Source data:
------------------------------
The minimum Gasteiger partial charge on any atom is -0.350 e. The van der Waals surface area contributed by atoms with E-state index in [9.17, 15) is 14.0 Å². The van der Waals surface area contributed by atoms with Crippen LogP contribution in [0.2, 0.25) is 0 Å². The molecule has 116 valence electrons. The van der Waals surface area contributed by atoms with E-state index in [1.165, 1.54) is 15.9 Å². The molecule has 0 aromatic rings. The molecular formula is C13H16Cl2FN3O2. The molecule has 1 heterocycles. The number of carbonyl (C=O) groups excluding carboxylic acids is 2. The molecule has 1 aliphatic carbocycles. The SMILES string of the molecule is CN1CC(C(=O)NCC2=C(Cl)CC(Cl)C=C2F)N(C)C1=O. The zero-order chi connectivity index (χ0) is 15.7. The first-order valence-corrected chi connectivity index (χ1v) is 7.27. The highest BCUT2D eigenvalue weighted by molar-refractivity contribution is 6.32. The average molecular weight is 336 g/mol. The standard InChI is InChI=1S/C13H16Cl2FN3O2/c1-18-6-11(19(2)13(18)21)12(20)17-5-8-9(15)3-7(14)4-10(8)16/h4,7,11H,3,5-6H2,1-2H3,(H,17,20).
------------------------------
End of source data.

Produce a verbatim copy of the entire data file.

The minimum Gasteiger partial charge on any atom is -0.350 e. The van der Waals surface area contributed by atoms with E-state index in [9.17, 15) is 14.0 Å². The van der Waals surface area contributed by atoms with Crippen LogP contribution in [0.2, 0.25) is 0 Å². The molecule has 116 valence electrons. The van der Waals surface area contributed by atoms with E-state index in [1.165, 1.54) is 15.9 Å². The molecule has 0 aromatic rings. The molecular formula is C13H16Cl2FN3O2. The molecule has 1 heterocycles. The number of carbonyl (C=O) groups excluding carboxylic acids is 2. The molecule has 1 aliphatic carbocycles. The SMILES string of the molecule is CN1CC(C(=O)NCC2=C(Cl)CC(Cl)C=C2F)N(C)C1=O. The zero-order chi connectivity index (χ0) is 15.7. The first-order valence-corrected chi connectivity index (χ1v) is 7.27. The highest BCUT2D eigenvalue weighted by molar-refractivity contribution is 6.32. The average molecular weight is 336 g/mol. The standard InChI is InChI=1S/C13H16Cl2FN3O2/c1-18-6-11(19(2)13(18)21)12(20)17-5-8-9(15)3-7(14)4-10(8)16/h4,7,11H,3,5-6H2,1-2H3,(H,17,20).